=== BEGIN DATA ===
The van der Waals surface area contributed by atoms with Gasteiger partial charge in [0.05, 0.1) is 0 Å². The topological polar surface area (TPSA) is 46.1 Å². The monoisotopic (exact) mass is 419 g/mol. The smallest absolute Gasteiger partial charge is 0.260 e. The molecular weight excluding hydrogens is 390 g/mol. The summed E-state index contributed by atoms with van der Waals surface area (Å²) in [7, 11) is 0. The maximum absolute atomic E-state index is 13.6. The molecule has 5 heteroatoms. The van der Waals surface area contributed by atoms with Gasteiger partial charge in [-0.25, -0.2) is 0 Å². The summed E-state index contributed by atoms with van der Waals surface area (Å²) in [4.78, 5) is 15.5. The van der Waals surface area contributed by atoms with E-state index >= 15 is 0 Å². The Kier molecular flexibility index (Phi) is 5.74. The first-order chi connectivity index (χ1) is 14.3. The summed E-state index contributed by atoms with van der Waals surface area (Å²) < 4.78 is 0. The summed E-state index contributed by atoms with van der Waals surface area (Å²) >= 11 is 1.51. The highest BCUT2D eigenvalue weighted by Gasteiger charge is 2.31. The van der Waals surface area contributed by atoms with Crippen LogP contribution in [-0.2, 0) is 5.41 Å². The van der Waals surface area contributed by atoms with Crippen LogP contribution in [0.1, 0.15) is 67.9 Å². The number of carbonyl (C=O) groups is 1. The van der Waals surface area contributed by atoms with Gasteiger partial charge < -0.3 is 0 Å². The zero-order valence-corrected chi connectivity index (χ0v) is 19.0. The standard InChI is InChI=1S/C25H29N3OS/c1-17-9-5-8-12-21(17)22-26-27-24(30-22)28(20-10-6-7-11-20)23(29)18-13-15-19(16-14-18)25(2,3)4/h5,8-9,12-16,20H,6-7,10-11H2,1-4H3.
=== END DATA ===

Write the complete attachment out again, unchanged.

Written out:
The van der Waals surface area contributed by atoms with Gasteiger partial charge in [0.05, 0.1) is 0 Å². The topological polar surface area (TPSA) is 46.1 Å². The monoisotopic (exact) mass is 419 g/mol. The smallest absolute Gasteiger partial charge is 0.260 e. The molecular weight excluding hydrogens is 390 g/mol. The summed E-state index contributed by atoms with van der Waals surface area (Å²) in [7, 11) is 0. The maximum absolute atomic E-state index is 13.6. The molecule has 5 heteroatoms. The van der Waals surface area contributed by atoms with Gasteiger partial charge in [-0.25, -0.2) is 0 Å². The summed E-state index contributed by atoms with van der Waals surface area (Å²) in [4.78, 5) is 15.5. The van der Waals surface area contributed by atoms with E-state index >= 15 is 0 Å². The Kier molecular flexibility index (Phi) is 5.74. The first-order chi connectivity index (χ1) is 14.3. The summed E-state index contributed by atoms with van der Waals surface area (Å²) < 4.78 is 0. The summed E-state index contributed by atoms with van der Waals surface area (Å²) >= 11 is 1.51. The highest BCUT2D eigenvalue weighted by Gasteiger charge is 2.31. The van der Waals surface area contributed by atoms with Crippen LogP contribution in [-0.2, 0) is 5.41 Å². The van der Waals surface area contributed by atoms with Crippen LogP contribution in [0.1, 0.15) is 67.9 Å². The number of carbonyl (C=O) groups is 1. The van der Waals surface area contributed by atoms with Gasteiger partial charge < -0.3 is 0 Å². The zero-order valence-corrected chi connectivity index (χ0v) is 19.0. The standard InChI is InChI=1S/C25H29N3OS/c1-17-9-5-8-12-21(17)22-26-27-24(30-22)28(20-10-6-7-11-20)23(29)18-13-15-19(16-14-18)25(2,3)4/h5,8-9,12-16,20H,6-7,10-11H2,1-4H3.